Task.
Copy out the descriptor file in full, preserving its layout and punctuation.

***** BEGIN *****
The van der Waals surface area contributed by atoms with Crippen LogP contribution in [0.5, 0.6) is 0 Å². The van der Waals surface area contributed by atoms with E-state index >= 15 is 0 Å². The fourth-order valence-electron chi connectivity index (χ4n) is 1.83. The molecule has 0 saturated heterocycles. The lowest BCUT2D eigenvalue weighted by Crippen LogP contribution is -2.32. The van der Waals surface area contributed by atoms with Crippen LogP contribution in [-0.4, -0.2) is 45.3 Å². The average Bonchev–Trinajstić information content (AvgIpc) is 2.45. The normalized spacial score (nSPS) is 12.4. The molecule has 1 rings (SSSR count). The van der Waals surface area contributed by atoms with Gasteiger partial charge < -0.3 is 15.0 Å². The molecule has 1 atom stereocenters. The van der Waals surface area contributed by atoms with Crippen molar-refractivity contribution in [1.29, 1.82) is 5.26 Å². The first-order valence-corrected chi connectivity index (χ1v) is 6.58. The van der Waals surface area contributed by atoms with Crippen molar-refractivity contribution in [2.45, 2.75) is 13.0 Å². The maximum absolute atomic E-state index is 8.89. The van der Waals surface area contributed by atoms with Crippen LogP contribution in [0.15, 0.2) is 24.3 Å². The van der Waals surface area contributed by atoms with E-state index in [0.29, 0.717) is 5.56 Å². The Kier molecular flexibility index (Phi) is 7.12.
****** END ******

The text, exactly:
The van der Waals surface area contributed by atoms with Crippen LogP contribution in [0.5, 0.6) is 0 Å². The van der Waals surface area contributed by atoms with E-state index >= 15 is 0 Å². The fourth-order valence-electron chi connectivity index (χ4n) is 1.83. The molecule has 0 saturated heterocycles. The lowest BCUT2D eigenvalue weighted by Crippen LogP contribution is -2.32. The van der Waals surface area contributed by atoms with Crippen LogP contribution in [-0.4, -0.2) is 45.3 Å². The average Bonchev–Trinajstić information content (AvgIpc) is 2.45. The normalized spacial score (nSPS) is 12.4. The molecule has 1 rings (SSSR count). The van der Waals surface area contributed by atoms with Gasteiger partial charge < -0.3 is 15.0 Å². The molecule has 1 atom stereocenters. The van der Waals surface area contributed by atoms with Crippen molar-refractivity contribution in [1.29, 1.82) is 5.26 Å². The first-order valence-corrected chi connectivity index (χ1v) is 6.58. The van der Waals surface area contributed by atoms with Crippen molar-refractivity contribution in [2.45, 2.75) is 13.0 Å². The maximum absolute atomic E-state index is 8.89. The van der Waals surface area contributed by atoms with Crippen LogP contribution in [0.15, 0.2) is 24.3 Å². The van der Waals surface area contributed by atoms with E-state index in [0.29, 0.717) is 5.56 Å². The Kier molecular flexibility index (Phi) is 7.12.